Report: Rauner Budget $3.5 Billion Out of Balance

A Civic Federation report found an operating deficit of $3.5 billion in the governor's proposed FY 2017 budget

A Civic Federation report released Tuesday found that Gov. Bruce Rauner’s recently proposed Fiscal Year 2017 budget has an operating deficit of $3.5 billion.

The Civic Federation, a non-partisan research organization that focuses on Illinois governments, said it opposed the governor's budget saying it presented an "insufficiently detailed plan for closing the gap."

“The $3.5 billion figure appears to be understated because it does not fully account for the actual cost of essential state services and is based on projected saving that are unlikely to be realized," the report reads.

Rauner proposed his FY 2017 budget in February. The proposal was dubbed the Unbalanced Budget Response Act. Rauner previously vetoed FY 2016 budget proposals for being unbalanced.

Illinois has been without a budget since July of last year. The impasse has largely hinged on a battle between Rauner and Democratic lawmakers over the governor’s pro-business, union-weakening Turnaround Agenda.

"Governor Rauner inherited years of fiscal mismanagement and has proposed the clear path to turnaround the state," Rauner spokeswoman Catherine Kelly said in a statement. "The preferred option is to work together with members of the General Assembly to pass structural reforms and a balanced budget ensuring priorities are funded."

Last week, the governor said he was hopeful that a “grand compromise” for a 2016 and 2017 state budget could be reached before the legislature adjourns in June. If not, he said his staff was looking into the possibility of him picking up the tab for additional special sessions.

The Civic Federation report also highlights concerns about the state’s pressing unpaid bill backlog.

“The Federation cannot support a financial plan that allows the State’s backlog of unpaid bills to stand at $9.3 billion at the end of FY2017 if the operating deficit is eliminated and rise to $12.8 billion id the gap is not closed,” the report reads. “Because of the backlog, the State begins each fiscal year in a hole, using revenues from the current year to pay off the previous year’s obligations.”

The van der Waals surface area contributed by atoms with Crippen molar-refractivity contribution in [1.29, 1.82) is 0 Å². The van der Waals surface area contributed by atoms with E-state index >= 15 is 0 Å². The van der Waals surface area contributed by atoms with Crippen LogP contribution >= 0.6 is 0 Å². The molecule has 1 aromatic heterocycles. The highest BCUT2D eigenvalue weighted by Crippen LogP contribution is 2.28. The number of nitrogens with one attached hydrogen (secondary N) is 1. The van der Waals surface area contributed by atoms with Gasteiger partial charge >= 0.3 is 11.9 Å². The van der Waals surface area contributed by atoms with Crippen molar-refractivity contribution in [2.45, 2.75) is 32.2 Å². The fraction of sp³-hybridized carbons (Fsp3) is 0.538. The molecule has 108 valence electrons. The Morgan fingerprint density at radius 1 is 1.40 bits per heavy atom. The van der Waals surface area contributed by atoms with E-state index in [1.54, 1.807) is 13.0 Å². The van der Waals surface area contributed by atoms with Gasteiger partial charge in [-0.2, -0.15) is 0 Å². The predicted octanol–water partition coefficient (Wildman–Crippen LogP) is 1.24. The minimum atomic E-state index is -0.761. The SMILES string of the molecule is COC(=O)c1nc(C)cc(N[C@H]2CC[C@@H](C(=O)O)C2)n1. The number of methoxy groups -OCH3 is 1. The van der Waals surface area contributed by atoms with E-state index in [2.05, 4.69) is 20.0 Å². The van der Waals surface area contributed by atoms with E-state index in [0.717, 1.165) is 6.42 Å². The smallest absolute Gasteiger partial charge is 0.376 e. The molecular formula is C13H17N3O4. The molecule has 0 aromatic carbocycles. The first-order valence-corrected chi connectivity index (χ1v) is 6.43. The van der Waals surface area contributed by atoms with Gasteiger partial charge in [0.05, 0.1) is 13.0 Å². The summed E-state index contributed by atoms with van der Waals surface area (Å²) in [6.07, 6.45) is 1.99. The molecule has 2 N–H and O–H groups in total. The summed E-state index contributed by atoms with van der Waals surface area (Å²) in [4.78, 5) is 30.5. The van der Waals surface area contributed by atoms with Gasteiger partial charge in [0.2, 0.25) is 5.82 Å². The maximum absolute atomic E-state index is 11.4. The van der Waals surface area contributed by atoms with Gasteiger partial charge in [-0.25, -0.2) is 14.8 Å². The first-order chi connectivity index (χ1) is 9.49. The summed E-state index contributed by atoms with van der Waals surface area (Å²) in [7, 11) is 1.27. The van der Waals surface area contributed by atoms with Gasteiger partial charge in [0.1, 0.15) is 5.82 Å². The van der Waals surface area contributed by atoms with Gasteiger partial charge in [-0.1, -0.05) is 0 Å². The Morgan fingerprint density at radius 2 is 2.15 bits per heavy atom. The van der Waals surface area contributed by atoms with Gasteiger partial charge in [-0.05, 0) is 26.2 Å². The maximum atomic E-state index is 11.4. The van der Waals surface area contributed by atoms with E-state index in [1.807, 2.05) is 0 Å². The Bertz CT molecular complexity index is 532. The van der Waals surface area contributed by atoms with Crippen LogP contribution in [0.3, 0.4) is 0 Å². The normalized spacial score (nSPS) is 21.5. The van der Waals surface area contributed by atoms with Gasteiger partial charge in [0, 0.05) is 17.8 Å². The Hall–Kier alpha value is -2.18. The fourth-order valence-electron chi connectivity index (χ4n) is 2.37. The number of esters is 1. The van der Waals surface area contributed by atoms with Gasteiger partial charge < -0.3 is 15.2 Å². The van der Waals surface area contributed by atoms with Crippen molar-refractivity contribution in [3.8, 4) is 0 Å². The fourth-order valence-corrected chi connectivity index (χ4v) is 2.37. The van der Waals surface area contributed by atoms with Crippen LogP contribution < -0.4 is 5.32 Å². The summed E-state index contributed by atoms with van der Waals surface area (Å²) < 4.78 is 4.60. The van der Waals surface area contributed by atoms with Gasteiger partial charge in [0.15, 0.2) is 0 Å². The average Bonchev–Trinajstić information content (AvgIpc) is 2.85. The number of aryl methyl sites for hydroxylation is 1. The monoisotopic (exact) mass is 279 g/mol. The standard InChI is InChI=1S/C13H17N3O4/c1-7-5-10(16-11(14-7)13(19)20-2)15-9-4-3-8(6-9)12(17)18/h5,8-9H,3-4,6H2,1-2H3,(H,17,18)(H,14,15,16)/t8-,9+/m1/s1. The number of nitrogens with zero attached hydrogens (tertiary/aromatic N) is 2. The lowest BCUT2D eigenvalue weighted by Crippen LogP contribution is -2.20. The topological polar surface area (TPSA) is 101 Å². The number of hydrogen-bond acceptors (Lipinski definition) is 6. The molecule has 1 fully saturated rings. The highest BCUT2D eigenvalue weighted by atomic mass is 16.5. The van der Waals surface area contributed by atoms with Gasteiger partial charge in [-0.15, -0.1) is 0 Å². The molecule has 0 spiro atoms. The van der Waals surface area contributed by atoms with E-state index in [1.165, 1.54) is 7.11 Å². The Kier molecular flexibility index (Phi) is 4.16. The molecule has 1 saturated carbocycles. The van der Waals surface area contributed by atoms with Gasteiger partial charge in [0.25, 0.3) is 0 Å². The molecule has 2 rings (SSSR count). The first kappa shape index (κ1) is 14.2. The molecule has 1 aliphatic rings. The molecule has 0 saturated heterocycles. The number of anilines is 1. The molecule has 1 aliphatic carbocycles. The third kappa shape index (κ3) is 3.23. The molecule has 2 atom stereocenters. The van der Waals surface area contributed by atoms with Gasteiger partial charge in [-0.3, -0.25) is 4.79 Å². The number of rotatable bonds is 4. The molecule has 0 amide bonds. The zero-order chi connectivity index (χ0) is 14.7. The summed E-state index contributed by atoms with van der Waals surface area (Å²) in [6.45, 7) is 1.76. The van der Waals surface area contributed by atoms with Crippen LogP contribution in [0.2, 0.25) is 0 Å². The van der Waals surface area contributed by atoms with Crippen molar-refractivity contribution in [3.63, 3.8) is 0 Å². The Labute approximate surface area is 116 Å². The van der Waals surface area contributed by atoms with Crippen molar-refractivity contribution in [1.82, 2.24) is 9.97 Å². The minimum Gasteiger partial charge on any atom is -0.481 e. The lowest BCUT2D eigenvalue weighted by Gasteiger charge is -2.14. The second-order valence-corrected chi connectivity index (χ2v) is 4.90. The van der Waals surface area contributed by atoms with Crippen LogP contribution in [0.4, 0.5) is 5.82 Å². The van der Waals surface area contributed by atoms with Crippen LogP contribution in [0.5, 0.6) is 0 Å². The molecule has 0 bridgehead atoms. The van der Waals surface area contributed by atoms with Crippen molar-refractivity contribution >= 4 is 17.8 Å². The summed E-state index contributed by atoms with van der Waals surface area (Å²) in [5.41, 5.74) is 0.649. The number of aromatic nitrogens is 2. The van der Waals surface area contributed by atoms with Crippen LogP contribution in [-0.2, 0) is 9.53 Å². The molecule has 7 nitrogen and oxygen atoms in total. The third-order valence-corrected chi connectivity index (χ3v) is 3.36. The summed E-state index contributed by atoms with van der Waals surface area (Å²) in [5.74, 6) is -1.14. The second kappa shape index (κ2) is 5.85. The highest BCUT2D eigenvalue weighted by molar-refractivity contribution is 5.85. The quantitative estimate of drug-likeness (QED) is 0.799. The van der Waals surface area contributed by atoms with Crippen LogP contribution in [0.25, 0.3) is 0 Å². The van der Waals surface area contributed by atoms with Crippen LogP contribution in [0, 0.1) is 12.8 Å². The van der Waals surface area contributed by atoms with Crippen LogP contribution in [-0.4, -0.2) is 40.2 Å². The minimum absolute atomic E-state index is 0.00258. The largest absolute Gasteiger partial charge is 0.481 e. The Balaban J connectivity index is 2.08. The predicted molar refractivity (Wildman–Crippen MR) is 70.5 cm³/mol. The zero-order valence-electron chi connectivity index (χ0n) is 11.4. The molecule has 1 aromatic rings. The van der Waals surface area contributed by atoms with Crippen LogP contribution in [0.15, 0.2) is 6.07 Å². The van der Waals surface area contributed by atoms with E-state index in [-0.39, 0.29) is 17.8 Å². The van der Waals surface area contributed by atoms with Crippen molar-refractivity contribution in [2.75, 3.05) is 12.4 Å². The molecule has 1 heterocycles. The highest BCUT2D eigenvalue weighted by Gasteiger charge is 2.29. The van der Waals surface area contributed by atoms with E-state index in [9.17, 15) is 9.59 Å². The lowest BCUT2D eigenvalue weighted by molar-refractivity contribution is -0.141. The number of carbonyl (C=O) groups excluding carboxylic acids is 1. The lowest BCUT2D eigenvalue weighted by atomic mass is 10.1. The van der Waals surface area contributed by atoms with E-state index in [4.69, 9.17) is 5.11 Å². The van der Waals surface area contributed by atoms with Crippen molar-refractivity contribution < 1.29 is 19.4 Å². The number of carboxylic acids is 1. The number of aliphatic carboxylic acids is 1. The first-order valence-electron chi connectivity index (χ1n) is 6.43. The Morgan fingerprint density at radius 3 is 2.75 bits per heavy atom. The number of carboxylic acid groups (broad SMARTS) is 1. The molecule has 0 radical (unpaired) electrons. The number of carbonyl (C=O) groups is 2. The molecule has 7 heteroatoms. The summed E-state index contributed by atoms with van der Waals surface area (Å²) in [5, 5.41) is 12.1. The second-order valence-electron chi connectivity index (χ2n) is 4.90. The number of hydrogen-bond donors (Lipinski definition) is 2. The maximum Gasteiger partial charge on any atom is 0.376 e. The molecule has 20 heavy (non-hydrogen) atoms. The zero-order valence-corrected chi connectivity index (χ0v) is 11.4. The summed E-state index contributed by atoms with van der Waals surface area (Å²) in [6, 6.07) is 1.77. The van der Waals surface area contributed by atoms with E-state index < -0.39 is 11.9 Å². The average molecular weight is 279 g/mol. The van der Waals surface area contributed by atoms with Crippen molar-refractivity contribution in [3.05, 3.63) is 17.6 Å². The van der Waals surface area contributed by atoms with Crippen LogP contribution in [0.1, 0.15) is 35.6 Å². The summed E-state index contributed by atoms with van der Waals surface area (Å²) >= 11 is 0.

The group is also unsupportive of Rauner’s plan to reduce General Funds pension contributions by nearly $750 million for FY2017 by deferring payments to later years.

Additionally, the Civic Federation is opposed to a projected reduction of $445 million in group insurance payments.

“The savings depend on the outcome of labor negotiations or the removal of health insurance from collective bargaining,” the report reads. “The projection follows a long history of underfunding health insurance contributions, which has fueled growth in the backlog of claims.”

The group also voiced concern over a plan to save nearly $198 million on the Community Care Program, which works to keep the elderly out of nursing homes, by creating a new program for seniors who do not qualify for medicaid. That plan’s details have yet to be made public.

The report also notes that Rauner’s proposal relies on $475 million in one-time revenues, including the entire balance of the Budget Stabilization Fund and the sale of Chicago’s James R. Thompson. In response, the group opposes the depletion of Illinois’ rainy day fund and the use of money from an asset sale to fund operating costs.

The Civic Federation report calls for a “comprehensive plan including increased revenues and spending restraints.”

"Although Illinois' financial condition has been precarious for years, the current situation represents a new low in fiscal management by the General Assembly and the governor," the report reads.

The Illinois General Assembly reconvened Tuesday after a week-long break. According to Politico, two bipartisan groups are currently working on separate budget proposals, one of which accounts for the remainder of FY 2016 and FY 2017.

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